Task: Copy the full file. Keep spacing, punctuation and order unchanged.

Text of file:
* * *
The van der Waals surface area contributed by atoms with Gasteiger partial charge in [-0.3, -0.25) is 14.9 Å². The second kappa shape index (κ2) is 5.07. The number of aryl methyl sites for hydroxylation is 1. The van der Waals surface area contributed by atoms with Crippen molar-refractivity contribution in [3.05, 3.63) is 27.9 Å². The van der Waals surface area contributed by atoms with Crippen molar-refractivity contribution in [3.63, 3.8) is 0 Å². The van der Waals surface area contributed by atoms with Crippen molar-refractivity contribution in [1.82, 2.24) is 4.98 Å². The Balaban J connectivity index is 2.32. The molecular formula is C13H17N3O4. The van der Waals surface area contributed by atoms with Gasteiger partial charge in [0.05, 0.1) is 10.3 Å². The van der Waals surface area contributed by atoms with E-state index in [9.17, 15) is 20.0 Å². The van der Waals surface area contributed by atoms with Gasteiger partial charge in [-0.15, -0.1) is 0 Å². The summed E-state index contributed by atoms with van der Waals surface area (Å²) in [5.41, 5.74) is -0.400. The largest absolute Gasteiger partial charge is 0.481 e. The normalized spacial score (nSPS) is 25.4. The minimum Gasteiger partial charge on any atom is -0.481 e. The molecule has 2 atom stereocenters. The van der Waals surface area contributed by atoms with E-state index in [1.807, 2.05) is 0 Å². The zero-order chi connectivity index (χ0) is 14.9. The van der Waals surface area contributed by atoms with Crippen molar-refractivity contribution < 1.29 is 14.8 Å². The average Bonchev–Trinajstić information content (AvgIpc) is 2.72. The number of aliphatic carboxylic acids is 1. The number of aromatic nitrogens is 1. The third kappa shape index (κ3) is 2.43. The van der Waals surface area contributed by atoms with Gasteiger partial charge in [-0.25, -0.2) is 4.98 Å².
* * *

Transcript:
The van der Waals surface area contributed by atoms with Gasteiger partial charge in [-0.3, -0.25) is 14.9 Å². The second kappa shape index (κ2) is 5.07. The number of aryl methyl sites for hydroxylation is 1. The van der Waals surface area contributed by atoms with Crippen molar-refractivity contribution in [3.05, 3.63) is 27.9 Å². The van der Waals surface area contributed by atoms with Crippen molar-refractivity contribution in [3.63, 3.8) is 0 Å². The van der Waals surface area contributed by atoms with Crippen molar-refractivity contribution in [1.82, 2.24) is 4.98 Å². The Balaban J connectivity index is 2.32. The molecular formula is C13H17N3O4. The van der Waals surface area contributed by atoms with Gasteiger partial charge in [0.05, 0.1) is 10.3 Å². The van der Waals surface area contributed by atoms with E-state index in [9.17, 15) is 20.0 Å². The van der Waals surface area contributed by atoms with Gasteiger partial charge in [-0.15, -0.1) is 0 Å². The summed E-state index contributed by atoms with van der Waals surface area (Å²) in [5.41, 5.74) is -0.400. The largest absolute Gasteiger partial charge is 0.481 e. The normalized spacial score (nSPS) is 25.4. The minimum Gasteiger partial charge on any atom is -0.481 e. The molecule has 2 atom stereocenters. The van der Waals surface area contributed by atoms with E-state index in [1.807, 2.05) is 0 Å². The zero-order chi connectivity index (χ0) is 14.9. The van der Waals surface area contributed by atoms with Crippen molar-refractivity contribution < 1.29 is 14.8 Å². The average Bonchev–Trinajstić information content (AvgIpc) is 2.72. The number of aliphatic carboxylic acids is 1. The number of aromatic nitrogens is 1. The third kappa shape index (κ3) is 2.43. The van der Waals surface area contributed by atoms with Gasteiger partial charge in [-0.25, -0.2) is 4.98 Å².